International tourism is perhaps the single largest engine for sustained economic growth. This is not surprising. As economic conditions improve worldwide, more people are finding themselves with leisure time and the personal resources to engage in travel. Moreover, despite the increase in trouble spots around the world, especially in the Middle East and Asia, more and more people are simply moving around for recreational purposes.
Nowhere is this better demonstrated than across the Caribbean region, an area long recognised for its attractive locales of beautiful seascapes, magnificent landscapes and predictably sun-filled days. Caribbean land-based tourism has been growing a little ahead of the rate of global growth in travel. That is very good for the Caribbean. But is the Caribbean about to kill the goose that has been laying the golden egg? Can tourism be the key to sustainable economic expansion across the Caribbean?
First the good news. In 2014 the Caribbean region attracted more than 26 million tourists who contributed almost US$30 billion to local economies. In ranked order of arrivals, the top six recipient countries were: The Dominican Republic, Cuba, Jamaica, Puerto Rico, Aruba, and The Bahamas. More than five million tourists visited the Dominican Republic in 2014; and that country ranked behind only Aruba in return tourists. Cuba, despite the US embargo, received more than three million tourists and has one of the fastest growing rates of growth in the region. Tiny Aruba, a small island of merely 69 square miles and a population of slightly above 100,000 received more than a million tourists. Two important observations emerge. The first is that Aruba clearly shows that geographical size is not an important consideration in establishing a successful industry. The second is that there still remains enormous elasticity in the development of Caribbean tourism. The potential for continued growth, therefore, remains high.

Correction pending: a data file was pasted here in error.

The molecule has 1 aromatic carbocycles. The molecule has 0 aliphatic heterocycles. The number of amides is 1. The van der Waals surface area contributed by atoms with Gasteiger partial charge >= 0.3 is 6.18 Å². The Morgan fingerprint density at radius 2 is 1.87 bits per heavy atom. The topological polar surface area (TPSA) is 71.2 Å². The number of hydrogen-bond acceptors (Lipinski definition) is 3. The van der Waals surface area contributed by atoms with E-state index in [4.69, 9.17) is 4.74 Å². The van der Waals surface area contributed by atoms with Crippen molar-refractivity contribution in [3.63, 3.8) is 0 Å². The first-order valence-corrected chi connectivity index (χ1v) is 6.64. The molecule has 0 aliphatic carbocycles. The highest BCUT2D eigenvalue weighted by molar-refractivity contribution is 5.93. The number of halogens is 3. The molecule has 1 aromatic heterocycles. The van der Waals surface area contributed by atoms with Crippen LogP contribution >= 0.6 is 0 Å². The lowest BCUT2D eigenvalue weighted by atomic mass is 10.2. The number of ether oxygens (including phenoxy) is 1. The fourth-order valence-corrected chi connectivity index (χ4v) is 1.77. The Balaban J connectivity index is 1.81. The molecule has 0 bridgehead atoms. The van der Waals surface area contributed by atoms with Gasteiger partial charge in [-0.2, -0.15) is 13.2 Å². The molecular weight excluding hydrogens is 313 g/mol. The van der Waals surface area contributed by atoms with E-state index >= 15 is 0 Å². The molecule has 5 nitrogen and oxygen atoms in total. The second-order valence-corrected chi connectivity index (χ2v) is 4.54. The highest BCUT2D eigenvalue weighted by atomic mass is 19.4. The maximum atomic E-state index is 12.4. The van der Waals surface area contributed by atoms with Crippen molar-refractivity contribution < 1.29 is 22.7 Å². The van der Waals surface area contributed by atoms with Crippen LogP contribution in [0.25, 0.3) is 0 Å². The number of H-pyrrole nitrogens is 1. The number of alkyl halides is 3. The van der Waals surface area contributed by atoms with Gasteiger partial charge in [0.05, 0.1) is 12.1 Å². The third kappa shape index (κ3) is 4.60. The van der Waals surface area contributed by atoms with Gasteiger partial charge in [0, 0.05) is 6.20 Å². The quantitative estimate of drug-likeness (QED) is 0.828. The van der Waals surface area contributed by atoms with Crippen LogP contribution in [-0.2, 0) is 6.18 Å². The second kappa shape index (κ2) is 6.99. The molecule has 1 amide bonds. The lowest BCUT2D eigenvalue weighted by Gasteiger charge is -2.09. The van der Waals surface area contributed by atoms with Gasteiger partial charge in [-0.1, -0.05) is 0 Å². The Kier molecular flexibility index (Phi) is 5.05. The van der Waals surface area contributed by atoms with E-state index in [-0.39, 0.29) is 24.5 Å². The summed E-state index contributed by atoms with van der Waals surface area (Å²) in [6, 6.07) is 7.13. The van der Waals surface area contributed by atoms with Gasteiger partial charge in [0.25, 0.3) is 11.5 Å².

At the same time, international tourism is an extremely sensitive and variable industry so Jamaica and the rest of the Caribbean must examine carefully their strengths and their challenges and plan carefully for the future. The cruise industry is growing faster around the Caribbean than land-based tourism. This is a big challenge to hotel-based tourism. Without reducing the level of violence in the region, it will be harder to compete with the expanding cruise industry. Headlines from Jamaica, Puerto Rico and Trinidad can sometimes be extremely off-putting for would-be travellers and enhance the appeal of competing locations like Cuba, the Dominican Republic and The Bahamas. Finally, Caribbean hotel prices are too erratically inconsistent. Too often the hotel prices charged do not correspond to the expected quality of service. This is a serious problem across the region.
Therefore, the Caribbean hotel industry cannot rest on its well-deserved laurels. It must continue to innovate in order to survive. But it needs to take a leaf out of the book of the most successful international tourist operators. To be truly successful the industry has to be a genuinely national operation, not the prerogative of a few privileged individuals.
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